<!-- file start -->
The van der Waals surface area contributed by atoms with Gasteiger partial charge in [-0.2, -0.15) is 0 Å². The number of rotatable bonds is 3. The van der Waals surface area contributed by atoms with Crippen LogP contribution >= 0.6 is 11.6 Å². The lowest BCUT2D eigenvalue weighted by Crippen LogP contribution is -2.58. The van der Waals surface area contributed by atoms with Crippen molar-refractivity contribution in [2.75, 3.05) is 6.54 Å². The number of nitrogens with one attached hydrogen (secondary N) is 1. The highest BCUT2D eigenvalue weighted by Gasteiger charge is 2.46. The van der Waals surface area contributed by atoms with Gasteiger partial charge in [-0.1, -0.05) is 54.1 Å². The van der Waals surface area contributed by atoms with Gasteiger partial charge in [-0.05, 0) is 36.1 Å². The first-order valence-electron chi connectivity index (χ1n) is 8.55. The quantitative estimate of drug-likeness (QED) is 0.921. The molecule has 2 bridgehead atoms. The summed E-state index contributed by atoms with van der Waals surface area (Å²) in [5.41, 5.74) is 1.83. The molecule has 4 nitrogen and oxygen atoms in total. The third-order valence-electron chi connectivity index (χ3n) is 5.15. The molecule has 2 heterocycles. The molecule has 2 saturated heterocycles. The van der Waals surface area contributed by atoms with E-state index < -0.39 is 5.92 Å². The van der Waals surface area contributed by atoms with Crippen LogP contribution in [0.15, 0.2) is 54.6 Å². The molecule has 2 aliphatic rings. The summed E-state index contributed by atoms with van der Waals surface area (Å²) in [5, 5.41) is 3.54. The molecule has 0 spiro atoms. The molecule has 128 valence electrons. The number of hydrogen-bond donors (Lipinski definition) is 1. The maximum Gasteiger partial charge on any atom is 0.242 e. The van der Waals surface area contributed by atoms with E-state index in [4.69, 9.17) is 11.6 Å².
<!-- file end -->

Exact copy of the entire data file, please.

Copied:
The van der Waals surface area contributed by atoms with Gasteiger partial charge in [-0.2, -0.15) is 0 Å². The number of rotatable bonds is 3. The van der Waals surface area contributed by atoms with Crippen LogP contribution >= 0.6 is 11.6 Å². The lowest BCUT2D eigenvalue weighted by Crippen LogP contribution is -2.58. The van der Waals surface area contributed by atoms with Crippen molar-refractivity contribution in [2.75, 3.05) is 6.54 Å². The number of nitrogens with one attached hydrogen (secondary N) is 1. The highest BCUT2D eigenvalue weighted by Gasteiger charge is 2.46. The van der Waals surface area contributed by atoms with Gasteiger partial charge in [-0.1, -0.05) is 54.1 Å². The van der Waals surface area contributed by atoms with Gasteiger partial charge in [-0.05, 0) is 36.1 Å². The first-order valence-electron chi connectivity index (χ1n) is 8.55. The quantitative estimate of drug-likeness (QED) is 0.921. The molecule has 2 bridgehead atoms. The summed E-state index contributed by atoms with van der Waals surface area (Å²) in [5.41, 5.74) is 1.83. The molecule has 4 nitrogen and oxygen atoms in total. The third-order valence-electron chi connectivity index (χ3n) is 5.15. The molecule has 2 heterocycles. The molecule has 2 saturated heterocycles. The van der Waals surface area contributed by atoms with E-state index < -0.39 is 5.92 Å². The van der Waals surface area contributed by atoms with Crippen LogP contribution in [0.15, 0.2) is 54.6 Å². The molecule has 2 aliphatic rings. The summed E-state index contributed by atoms with van der Waals surface area (Å²) in [5, 5.41) is 3.54. The molecule has 0 spiro atoms. The molecule has 128 valence electrons. The number of hydrogen-bond donors (Lipinski definition) is 1. The maximum Gasteiger partial charge on any atom is 0.242 e. The van der Waals surface area contributed by atoms with E-state index in [4.69, 9.17) is 11.6 Å².